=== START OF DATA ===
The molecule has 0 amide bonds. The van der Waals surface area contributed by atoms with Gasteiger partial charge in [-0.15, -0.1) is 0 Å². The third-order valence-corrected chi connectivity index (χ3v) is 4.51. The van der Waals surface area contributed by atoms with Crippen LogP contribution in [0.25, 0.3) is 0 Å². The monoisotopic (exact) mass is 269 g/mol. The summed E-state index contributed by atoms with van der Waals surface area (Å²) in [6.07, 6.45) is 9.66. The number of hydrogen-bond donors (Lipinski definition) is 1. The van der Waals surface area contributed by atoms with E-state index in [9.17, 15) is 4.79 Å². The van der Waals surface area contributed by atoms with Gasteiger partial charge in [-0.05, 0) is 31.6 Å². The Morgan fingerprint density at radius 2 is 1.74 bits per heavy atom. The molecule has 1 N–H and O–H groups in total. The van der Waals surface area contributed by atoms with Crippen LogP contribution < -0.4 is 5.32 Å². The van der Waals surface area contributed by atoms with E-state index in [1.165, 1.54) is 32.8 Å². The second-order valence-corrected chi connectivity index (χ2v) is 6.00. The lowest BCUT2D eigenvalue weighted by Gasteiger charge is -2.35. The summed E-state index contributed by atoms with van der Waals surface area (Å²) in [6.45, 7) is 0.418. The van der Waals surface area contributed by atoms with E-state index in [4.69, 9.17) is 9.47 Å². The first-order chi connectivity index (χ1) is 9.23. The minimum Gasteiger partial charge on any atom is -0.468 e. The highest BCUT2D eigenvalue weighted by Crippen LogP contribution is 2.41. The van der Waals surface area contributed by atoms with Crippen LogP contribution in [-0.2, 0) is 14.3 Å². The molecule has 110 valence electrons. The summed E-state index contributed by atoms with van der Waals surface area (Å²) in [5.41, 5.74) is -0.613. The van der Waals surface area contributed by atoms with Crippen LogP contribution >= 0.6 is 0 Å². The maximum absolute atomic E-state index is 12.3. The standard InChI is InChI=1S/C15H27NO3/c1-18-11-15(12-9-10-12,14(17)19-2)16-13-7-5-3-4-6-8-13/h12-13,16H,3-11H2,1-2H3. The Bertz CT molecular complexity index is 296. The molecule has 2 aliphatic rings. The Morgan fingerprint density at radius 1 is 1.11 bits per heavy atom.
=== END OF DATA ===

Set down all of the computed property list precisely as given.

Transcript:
The molecule has 0 amide bonds. The van der Waals surface area contributed by atoms with Gasteiger partial charge in [-0.15, -0.1) is 0 Å². The third-order valence-corrected chi connectivity index (χ3v) is 4.51. The van der Waals surface area contributed by atoms with Crippen LogP contribution in [0.25, 0.3) is 0 Å². The monoisotopic (exact) mass is 269 g/mol. The summed E-state index contributed by atoms with van der Waals surface area (Å²) in [6.07, 6.45) is 9.66. The number of hydrogen-bond donors (Lipinski definition) is 1. The van der Waals surface area contributed by atoms with E-state index in [9.17, 15) is 4.79 Å². The van der Waals surface area contributed by atoms with Gasteiger partial charge in [-0.05, 0) is 31.6 Å². The Morgan fingerprint density at radius 2 is 1.74 bits per heavy atom. The molecule has 1 N–H and O–H groups in total. The van der Waals surface area contributed by atoms with Crippen LogP contribution < -0.4 is 5.32 Å². The van der Waals surface area contributed by atoms with E-state index in [1.165, 1.54) is 32.8 Å². The second-order valence-corrected chi connectivity index (χ2v) is 6.00. The lowest BCUT2D eigenvalue weighted by Gasteiger charge is -2.35. The summed E-state index contributed by atoms with van der Waals surface area (Å²) in [6.45, 7) is 0.418. The van der Waals surface area contributed by atoms with E-state index in [4.69, 9.17) is 9.47 Å². The first-order chi connectivity index (χ1) is 9.23. The minimum Gasteiger partial charge on any atom is -0.468 e. The highest BCUT2D eigenvalue weighted by Crippen LogP contribution is 2.41. The van der Waals surface area contributed by atoms with Crippen LogP contribution in [-0.2, 0) is 14.3 Å². The molecule has 110 valence electrons. The summed E-state index contributed by atoms with van der Waals surface area (Å²) in [5.41, 5.74) is -0.613. The van der Waals surface area contributed by atoms with Crippen LogP contribution >= 0.6 is 0 Å². The maximum absolute atomic E-state index is 12.3. The standard InChI is InChI=1S/C15H27NO3/c1-18-11-15(12-9-10-12,14(17)19-2)16-13-7-5-3-4-6-8-13/h12-13,16H,3-11H2,1-2H3. The Bertz CT molecular complexity index is 296. The molecule has 2 aliphatic rings. The Morgan fingerprint density at radius 1 is 1.11 bits per heavy atom.